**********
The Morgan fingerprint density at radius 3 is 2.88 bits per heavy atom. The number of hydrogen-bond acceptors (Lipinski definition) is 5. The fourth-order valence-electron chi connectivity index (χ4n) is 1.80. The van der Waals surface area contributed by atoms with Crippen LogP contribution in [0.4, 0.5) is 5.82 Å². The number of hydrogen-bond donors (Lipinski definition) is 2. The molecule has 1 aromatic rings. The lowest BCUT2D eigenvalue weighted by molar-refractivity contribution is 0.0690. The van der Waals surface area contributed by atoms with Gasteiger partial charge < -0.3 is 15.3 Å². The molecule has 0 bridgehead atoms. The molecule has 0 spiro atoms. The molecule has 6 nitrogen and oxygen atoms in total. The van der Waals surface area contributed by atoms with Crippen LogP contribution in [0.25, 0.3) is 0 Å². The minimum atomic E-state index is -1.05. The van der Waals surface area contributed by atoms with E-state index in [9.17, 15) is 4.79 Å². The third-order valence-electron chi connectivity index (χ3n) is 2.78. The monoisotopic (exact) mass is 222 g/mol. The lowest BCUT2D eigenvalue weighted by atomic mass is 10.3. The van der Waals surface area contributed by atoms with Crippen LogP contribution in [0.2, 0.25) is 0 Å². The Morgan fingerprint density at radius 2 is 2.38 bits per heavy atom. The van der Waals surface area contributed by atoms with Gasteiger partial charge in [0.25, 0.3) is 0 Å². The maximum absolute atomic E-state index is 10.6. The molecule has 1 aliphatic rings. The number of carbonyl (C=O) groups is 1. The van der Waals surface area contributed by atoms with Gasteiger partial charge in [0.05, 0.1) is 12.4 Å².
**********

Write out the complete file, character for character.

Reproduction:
The Morgan fingerprint density at radius 3 is 2.88 bits per heavy atom. The number of hydrogen-bond acceptors (Lipinski definition) is 5. The fourth-order valence-electron chi connectivity index (χ4n) is 1.80. The van der Waals surface area contributed by atoms with Crippen LogP contribution in [0.4, 0.5) is 5.82 Å². The number of hydrogen-bond donors (Lipinski definition) is 2. The molecule has 1 aromatic rings. The lowest BCUT2D eigenvalue weighted by molar-refractivity contribution is 0.0690. The van der Waals surface area contributed by atoms with Gasteiger partial charge < -0.3 is 15.3 Å². The molecule has 0 bridgehead atoms. The molecule has 0 spiro atoms. The molecule has 6 nitrogen and oxygen atoms in total. The van der Waals surface area contributed by atoms with Crippen LogP contribution in [0.25, 0.3) is 0 Å². The minimum atomic E-state index is -1.05. The van der Waals surface area contributed by atoms with E-state index in [9.17, 15) is 4.79 Å². The third-order valence-electron chi connectivity index (χ3n) is 2.78. The monoisotopic (exact) mass is 222 g/mol. The lowest BCUT2D eigenvalue weighted by atomic mass is 10.3. The van der Waals surface area contributed by atoms with Crippen LogP contribution in [0.2, 0.25) is 0 Å². The Morgan fingerprint density at radius 2 is 2.38 bits per heavy atom. The van der Waals surface area contributed by atoms with Gasteiger partial charge in [0.25, 0.3) is 0 Å². The maximum absolute atomic E-state index is 10.6. The molecule has 1 aliphatic rings. The number of carbonyl (C=O) groups is 1. The van der Waals surface area contributed by atoms with Gasteiger partial charge in [0.05, 0.1) is 12.4 Å².